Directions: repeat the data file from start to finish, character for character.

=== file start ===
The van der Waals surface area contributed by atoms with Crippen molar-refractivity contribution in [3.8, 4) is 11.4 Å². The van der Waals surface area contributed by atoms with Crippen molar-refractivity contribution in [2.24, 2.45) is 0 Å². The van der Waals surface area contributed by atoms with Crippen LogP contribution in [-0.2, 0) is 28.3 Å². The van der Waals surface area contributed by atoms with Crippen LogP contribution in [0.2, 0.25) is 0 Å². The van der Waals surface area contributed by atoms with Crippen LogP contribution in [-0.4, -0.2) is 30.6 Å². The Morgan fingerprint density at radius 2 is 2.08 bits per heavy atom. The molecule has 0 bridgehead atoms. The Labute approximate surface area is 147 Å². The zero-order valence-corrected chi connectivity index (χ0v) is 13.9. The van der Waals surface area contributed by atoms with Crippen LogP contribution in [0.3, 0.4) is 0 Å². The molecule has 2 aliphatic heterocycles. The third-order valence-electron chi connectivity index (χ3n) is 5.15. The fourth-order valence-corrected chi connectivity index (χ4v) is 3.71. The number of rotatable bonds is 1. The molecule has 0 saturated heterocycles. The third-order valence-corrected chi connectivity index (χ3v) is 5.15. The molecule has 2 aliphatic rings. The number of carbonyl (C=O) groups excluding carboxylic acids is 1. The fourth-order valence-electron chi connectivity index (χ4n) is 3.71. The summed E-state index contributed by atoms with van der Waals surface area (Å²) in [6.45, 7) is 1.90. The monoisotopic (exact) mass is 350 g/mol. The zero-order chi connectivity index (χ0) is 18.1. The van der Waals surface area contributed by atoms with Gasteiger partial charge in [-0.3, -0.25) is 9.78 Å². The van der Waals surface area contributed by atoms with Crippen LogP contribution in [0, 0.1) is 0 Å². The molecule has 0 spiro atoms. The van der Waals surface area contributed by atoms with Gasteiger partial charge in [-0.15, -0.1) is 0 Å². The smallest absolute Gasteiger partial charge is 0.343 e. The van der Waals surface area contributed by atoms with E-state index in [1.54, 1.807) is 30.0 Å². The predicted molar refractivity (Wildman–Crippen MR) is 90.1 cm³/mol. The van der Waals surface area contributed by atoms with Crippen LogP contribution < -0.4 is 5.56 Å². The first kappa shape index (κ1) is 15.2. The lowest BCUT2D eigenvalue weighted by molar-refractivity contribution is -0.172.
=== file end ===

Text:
The van der Waals surface area contributed by atoms with Crippen molar-refractivity contribution in [3.8, 4) is 11.4 Å². The van der Waals surface area contributed by atoms with Crippen molar-refractivity contribution in [2.24, 2.45) is 0 Å². The van der Waals surface area contributed by atoms with Crippen LogP contribution in [-0.2, 0) is 28.3 Å². The van der Waals surface area contributed by atoms with Crippen LogP contribution in [0.2, 0.25) is 0 Å². The van der Waals surface area contributed by atoms with Crippen LogP contribution in [-0.4, -0.2) is 30.6 Å². The Morgan fingerprint density at radius 2 is 2.08 bits per heavy atom. The molecule has 0 bridgehead atoms. The Labute approximate surface area is 147 Å². The zero-order valence-corrected chi connectivity index (χ0v) is 13.9. The van der Waals surface area contributed by atoms with Crippen LogP contribution in [0.3, 0.4) is 0 Å². The molecule has 2 aliphatic heterocycles. The third-order valence-electron chi connectivity index (χ3n) is 5.15. The fourth-order valence-corrected chi connectivity index (χ4v) is 3.71. The number of rotatable bonds is 1. The molecule has 0 saturated heterocycles. The third-order valence-corrected chi connectivity index (χ3v) is 5.15. The molecule has 2 aliphatic rings. The number of carbonyl (C=O) groups excluding carboxylic acids is 1. The fourth-order valence-electron chi connectivity index (χ4n) is 3.71. The summed E-state index contributed by atoms with van der Waals surface area (Å²) in [6.45, 7) is 1.90. The monoisotopic (exact) mass is 350 g/mol. The zero-order chi connectivity index (χ0) is 18.1. The van der Waals surface area contributed by atoms with Gasteiger partial charge in [-0.3, -0.25) is 9.78 Å². The van der Waals surface area contributed by atoms with Crippen LogP contribution in [0, 0.1) is 0 Å². The molecule has 0 spiro atoms. The van der Waals surface area contributed by atoms with Gasteiger partial charge in [-0.15, -0.1) is 0 Å². The smallest absolute Gasteiger partial charge is 0.343 e. The van der Waals surface area contributed by atoms with E-state index in [1.54, 1.807) is 30.0 Å². The predicted molar refractivity (Wildman–Crippen MR) is 90.1 cm³/mol. The van der Waals surface area contributed by atoms with Crippen LogP contribution < -0.4 is 5.56 Å². The first kappa shape index (κ1) is 15.2. The lowest BCUT2D eigenvalue weighted by molar-refractivity contribution is -0.172.